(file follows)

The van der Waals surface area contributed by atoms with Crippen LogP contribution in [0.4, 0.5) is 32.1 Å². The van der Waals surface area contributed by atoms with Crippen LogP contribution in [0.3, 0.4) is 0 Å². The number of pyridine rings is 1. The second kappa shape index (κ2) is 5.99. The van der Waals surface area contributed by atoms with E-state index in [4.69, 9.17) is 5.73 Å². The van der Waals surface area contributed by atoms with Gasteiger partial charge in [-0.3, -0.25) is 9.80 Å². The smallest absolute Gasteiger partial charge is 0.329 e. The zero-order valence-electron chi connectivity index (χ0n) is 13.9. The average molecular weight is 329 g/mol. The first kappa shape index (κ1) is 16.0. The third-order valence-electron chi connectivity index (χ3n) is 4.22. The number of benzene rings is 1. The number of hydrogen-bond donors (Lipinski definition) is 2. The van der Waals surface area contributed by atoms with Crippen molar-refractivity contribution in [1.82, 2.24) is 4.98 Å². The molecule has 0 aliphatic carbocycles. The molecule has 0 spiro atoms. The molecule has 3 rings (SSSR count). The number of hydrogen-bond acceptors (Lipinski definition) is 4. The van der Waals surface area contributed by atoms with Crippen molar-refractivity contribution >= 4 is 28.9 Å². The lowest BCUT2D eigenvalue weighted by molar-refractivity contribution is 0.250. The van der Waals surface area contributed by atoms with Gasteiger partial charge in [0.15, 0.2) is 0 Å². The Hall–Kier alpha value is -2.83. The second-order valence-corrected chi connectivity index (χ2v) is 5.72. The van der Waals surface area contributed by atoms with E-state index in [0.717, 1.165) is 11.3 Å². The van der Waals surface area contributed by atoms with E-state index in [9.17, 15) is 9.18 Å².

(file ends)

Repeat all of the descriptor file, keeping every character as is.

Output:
The van der Waals surface area contributed by atoms with Crippen LogP contribution in [0.4, 0.5) is 32.1 Å². The van der Waals surface area contributed by atoms with Crippen LogP contribution in [0.3, 0.4) is 0 Å². The number of pyridine rings is 1. The second kappa shape index (κ2) is 5.99. The van der Waals surface area contributed by atoms with E-state index in [4.69, 9.17) is 5.73 Å². The van der Waals surface area contributed by atoms with Gasteiger partial charge in [-0.3, -0.25) is 9.80 Å². The smallest absolute Gasteiger partial charge is 0.329 e. The zero-order valence-electron chi connectivity index (χ0n) is 13.9. The average molecular weight is 329 g/mol. The first kappa shape index (κ1) is 16.0. The third-order valence-electron chi connectivity index (χ3n) is 4.22. The number of benzene rings is 1. The number of hydrogen-bond donors (Lipinski definition) is 2. The van der Waals surface area contributed by atoms with Crippen molar-refractivity contribution in [1.82, 2.24) is 4.98 Å². The molecule has 0 aliphatic carbocycles. The molecule has 0 spiro atoms. The molecule has 3 rings (SSSR count). The number of hydrogen-bond acceptors (Lipinski definition) is 4. The van der Waals surface area contributed by atoms with Crippen molar-refractivity contribution >= 4 is 28.9 Å². The lowest BCUT2D eigenvalue weighted by molar-refractivity contribution is 0.250. The van der Waals surface area contributed by atoms with Gasteiger partial charge in [0.15, 0.2) is 0 Å². The Hall–Kier alpha value is -2.83. The second-order valence-corrected chi connectivity index (χ2v) is 5.72. The van der Waals surface area contributed by atoms with E-state index in [0.717, 1.165) is 11.3 Å². The van der Waals surface area contributed by atoms with E-state index in [9.17, 15) is 9.18 Å².